Virtually every novel reflects some form of the classic storytelling arc.
Same goes for movies.
As I drove to see “Zero Dark Thirty” a while back, I wondered how the heck the movie would build drama. I already knew how the story ended. Yet, the CIA operative played by Jessica Chastain had to with stuff going cockeyed again and again to the point that I lost myself in the story and indeed could feel the tension building.
In the communications business, we don’t have 300 pages or two hours on the silver screen to define characters or advance a plot with the requisite twists and turns that culminate in a payoff and happy ending.
It’s not just the element of time that poses a quandary for communicators. The intrinsic nature of classic storytelling revolves around crisis or, better yet, the type of failure that causes the audience to wince. That’s what elevates the tension and keeps the audience engaged.
PR pros are conditioned to do the opposite. We’re striving to highlight achievements, ever conscious of keeping any semblance of a crisis behind closed—no, make that locked—doors.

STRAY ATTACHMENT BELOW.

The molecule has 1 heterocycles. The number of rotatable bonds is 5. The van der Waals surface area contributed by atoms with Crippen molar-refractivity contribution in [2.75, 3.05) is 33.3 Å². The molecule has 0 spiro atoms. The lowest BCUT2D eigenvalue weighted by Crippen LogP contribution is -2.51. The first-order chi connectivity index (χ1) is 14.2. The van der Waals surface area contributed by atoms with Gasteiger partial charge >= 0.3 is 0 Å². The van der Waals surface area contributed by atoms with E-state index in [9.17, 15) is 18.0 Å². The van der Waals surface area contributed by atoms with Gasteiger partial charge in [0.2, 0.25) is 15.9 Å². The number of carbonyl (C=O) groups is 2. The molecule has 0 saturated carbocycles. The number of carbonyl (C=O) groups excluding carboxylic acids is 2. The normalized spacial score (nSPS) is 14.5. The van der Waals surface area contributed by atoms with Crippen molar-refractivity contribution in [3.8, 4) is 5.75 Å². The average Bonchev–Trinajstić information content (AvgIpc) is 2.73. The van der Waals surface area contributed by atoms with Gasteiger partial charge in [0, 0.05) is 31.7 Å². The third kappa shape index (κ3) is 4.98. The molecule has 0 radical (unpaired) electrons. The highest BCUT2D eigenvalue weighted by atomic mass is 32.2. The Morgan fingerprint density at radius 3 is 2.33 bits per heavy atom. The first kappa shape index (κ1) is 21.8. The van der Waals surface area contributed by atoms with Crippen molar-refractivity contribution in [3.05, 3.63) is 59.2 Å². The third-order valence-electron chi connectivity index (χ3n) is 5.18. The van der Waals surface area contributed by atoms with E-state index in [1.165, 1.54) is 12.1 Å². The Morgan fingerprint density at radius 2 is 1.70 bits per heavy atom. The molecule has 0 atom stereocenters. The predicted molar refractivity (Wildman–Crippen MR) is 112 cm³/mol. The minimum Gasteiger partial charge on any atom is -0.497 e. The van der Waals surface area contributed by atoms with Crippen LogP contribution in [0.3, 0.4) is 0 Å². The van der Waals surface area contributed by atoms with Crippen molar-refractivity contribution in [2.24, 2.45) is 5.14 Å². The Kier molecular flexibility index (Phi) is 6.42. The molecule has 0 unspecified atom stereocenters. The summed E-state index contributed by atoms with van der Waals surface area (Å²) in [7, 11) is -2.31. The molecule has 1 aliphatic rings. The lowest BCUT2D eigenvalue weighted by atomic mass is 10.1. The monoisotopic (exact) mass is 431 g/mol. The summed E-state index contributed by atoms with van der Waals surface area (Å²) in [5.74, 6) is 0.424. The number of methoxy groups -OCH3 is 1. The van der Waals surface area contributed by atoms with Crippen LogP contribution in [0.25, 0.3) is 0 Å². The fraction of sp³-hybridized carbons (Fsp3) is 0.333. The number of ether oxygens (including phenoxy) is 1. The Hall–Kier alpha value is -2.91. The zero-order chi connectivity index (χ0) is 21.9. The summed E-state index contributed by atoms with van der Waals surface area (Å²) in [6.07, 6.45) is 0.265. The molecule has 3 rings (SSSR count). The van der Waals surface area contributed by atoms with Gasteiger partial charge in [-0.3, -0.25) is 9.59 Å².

It’s this catch-22 that led to creation of “The Communicator’s Spike”:
What bolsters this narrative comes from the gap or contrast between the old way and the new way. The greater the difference between the old way and the new way, the more interesting the story.
It still requires PR to get out of its comfort zone. Often, we don’t want to discuss the past because it wasn’t flattering. Yet, without the past, the journalist or reader has no way to frame the story, which generates the contrast (between two points in time).
By storytelling fodder, I don’t mean just facts and figures. There must be texture, anecdotes, and language that demands attention.
You can actually create some drama with this technique.
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At the very least, the story packs more punch than your garden-variety PR narrative.
Lou Hoffman is CEO of the Hoffman Agency a global communications consultancy. He blogs on storytelling in business at Ishmael's Corner, where a version of this article originally appeared.